Dear Friends,

Can you name this Beautiful Creature?

We have been examining the impact of different diets on our health. Last week we looked at the Paleolithic Diet. This week I want to highlight two classic researchers from the field of healthy longevity—Ilya Metchnikoff (who founded the field of Gerontology) and Weston Price.

Classic Studies in Longevity and Aging

The Prolongation of life: Optimistic Studies by Ilya Metchnikoff PhD, 1909.

Dr. Metchnikoff has been called the Father of Probiotics. He was a Russian Zoologist, Nobel Laureate, who in 1904 became director of the Pasteur Institute upon Pasteur’s death. Metchnikoff, getting on in years, became focused on the concept of longevity, believing “Longevity can be associated with the preservation of intelligence and the power to work.” He hypothesized that lactic acid bacteria, when in sufficient numbers within the digestive tract, could, by preventing putrefaction, prolong life.

Metchnikoff backed up his theory by identifying and studying the dietary habits of cultures around the world with the greatest number of healthy old people. He concluded that eating lactic fermented foods is of critical importance and a common feature in cultures whose citizens reached robust longevity.

In The Prolongation of Life, he links senility along with other degenerative conditions of old age to putrefaction in the digestive track. In our May 12th, 2011 Forward Thinking, I discussed more thoroughly the two possible pathways in the decomposition of food—fermentation and putrefaction. The bottom line is that Dr. Metchnikoff believes that gut health it key to healthy longevity, and that the regular consumption of fermented foods is key to longer, healthy life.

Nutrition and Physical Degeneration by Weston Price DDS, 1939

Dr. Weston Price in Nutrition and Physical Degeneration details a series of ethnographic nutritional studies performed by him across diverse cultures, including the Lötschental in Switzerland, Native Americans, Polynesians, Pygmies, and Aborigines, among many others. The photographic material and notes collection in this research included over 15,000 original photographs.

In Nutrition and Physical degeneration, Dr. Price claimed that various diseases endemic to Western cultures of the 1920s and 1930s – from dental caries to tuberculosis – were rarely present in non-Westernized cultures. He argued that as non-Western groups abandoned indigenous diets and adopted Western patterns of living they also showed increases in typically Western diseases, and concluded that Western methods of commercially preparing and storing foods stripped away vitamins and minerals necessary to prevent these diseases. His pictures are amazing in graphically showing the degeneration that occurs in populations adopting the Western highly processed foods diet.

These are the foods that are allowed on the Weston Price Diet:

  • Butter, cream and whole raw milk.
  • Organ meats, such as liver.
  • Pasture-fed meats, dairy and eggs.
  • Wild fish, shellfish and fish roe.
  • Organic vegetables and fruits.
  • Traditional lacto-fermented foods.
  • Healthy lacto-fermented soft drinks.
  • Homemade bone broths.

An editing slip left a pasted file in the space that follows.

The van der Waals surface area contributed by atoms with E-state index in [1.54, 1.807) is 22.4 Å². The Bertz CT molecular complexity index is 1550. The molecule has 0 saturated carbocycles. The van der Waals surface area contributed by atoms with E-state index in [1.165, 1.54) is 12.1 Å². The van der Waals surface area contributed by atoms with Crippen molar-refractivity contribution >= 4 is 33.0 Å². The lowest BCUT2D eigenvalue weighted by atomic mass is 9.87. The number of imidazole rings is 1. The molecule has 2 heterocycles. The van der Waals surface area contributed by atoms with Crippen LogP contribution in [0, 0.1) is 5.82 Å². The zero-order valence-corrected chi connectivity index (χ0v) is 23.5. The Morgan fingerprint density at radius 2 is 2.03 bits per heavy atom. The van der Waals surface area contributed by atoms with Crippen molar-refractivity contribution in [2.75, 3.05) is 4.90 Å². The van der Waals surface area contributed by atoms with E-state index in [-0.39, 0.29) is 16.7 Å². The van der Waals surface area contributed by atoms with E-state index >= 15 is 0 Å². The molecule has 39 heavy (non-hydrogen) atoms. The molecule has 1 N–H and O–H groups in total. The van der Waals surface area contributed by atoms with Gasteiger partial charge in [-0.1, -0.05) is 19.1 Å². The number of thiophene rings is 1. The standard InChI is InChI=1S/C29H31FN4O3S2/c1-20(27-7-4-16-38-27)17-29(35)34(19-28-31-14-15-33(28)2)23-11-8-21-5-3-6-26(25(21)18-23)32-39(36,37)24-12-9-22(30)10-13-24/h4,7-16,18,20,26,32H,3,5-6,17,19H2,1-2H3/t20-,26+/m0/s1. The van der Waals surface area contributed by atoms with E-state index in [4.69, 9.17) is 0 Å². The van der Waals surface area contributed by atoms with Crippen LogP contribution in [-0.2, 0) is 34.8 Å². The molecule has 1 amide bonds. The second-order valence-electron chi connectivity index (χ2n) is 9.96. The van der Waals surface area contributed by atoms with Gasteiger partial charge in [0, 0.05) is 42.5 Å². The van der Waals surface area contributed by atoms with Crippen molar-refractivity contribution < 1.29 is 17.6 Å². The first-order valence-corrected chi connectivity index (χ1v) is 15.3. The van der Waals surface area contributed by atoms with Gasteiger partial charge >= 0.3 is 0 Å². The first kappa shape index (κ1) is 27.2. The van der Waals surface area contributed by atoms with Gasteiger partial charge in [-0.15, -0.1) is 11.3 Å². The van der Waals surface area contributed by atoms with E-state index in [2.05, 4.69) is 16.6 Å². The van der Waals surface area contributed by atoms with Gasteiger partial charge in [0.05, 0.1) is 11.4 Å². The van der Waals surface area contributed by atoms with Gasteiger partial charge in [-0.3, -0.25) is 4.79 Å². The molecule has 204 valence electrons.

• Properly prepared whole grains and traditional sourdough breads.
  • Unrefined salt.

Foods to avoid are:

  • Modern soy foods.
  • Pasteurized, homogenized dairy.
  • Margarine and trans fats.
  • Processed vegetable oils.
  • Dry breakfast cereals.
  • Artificial sweeteners and additives.
  • Fast foods and sodas.
  • Refined sweeteners and fruit juices.
  • White flour products.
  • Factory-raised meats and farm-raised fish.

The diet also encourages eating locally when possible as well as choosing foods that are raised without pesticides, antibiotics, hormones and fertilizers. The diet’s basic message is that fat is not to be feared as long as a whole-foods and nature-based diet is steadily consumed. It promotes a general low-carbohydrate, nutrient-dense, unprocessed diet as a way to maintain health and stave off disease.

Sincerely yours,

Seann Bardell

BioImmersion.com

Clinical Note:

As I promised last week, this week in Clinical Notes is the beginning of a series of one to two minute video clips highlighting our various Therapeutic Foods. In this, our inaugural video, we Welcome you to the World of BioImmersion.

The Last Quiz Answer:

This photo was taken December 22, 2006 by Japanese scientists of a female Giant Squid (Architeulthis martensi). The taxonomy of the giant squid has not been resolved. It has been proposed that there are eight species. But, because they live at such great depths they have never been completely studied. Giant squids are the world’s largest invertebrates and reach up to 60 feet in length. There are however many accessible species of squid (over 300) that have been well studies. One such creature that we’ve highlighted below in Green Facts, the Bobtail Squid, is helping scientists understand, the language of the microbial world and its relevance to our own survival today.



I love a great presentation, and Bonnie Bassler PhD microbiologist from Princeton can deliver! In this captivating talk given at a TED gathering she posits and illuminates the very important concept relevant to all engaged in the practice of holistic medicine—Quarum Sensing. Enjoy her brilliant work.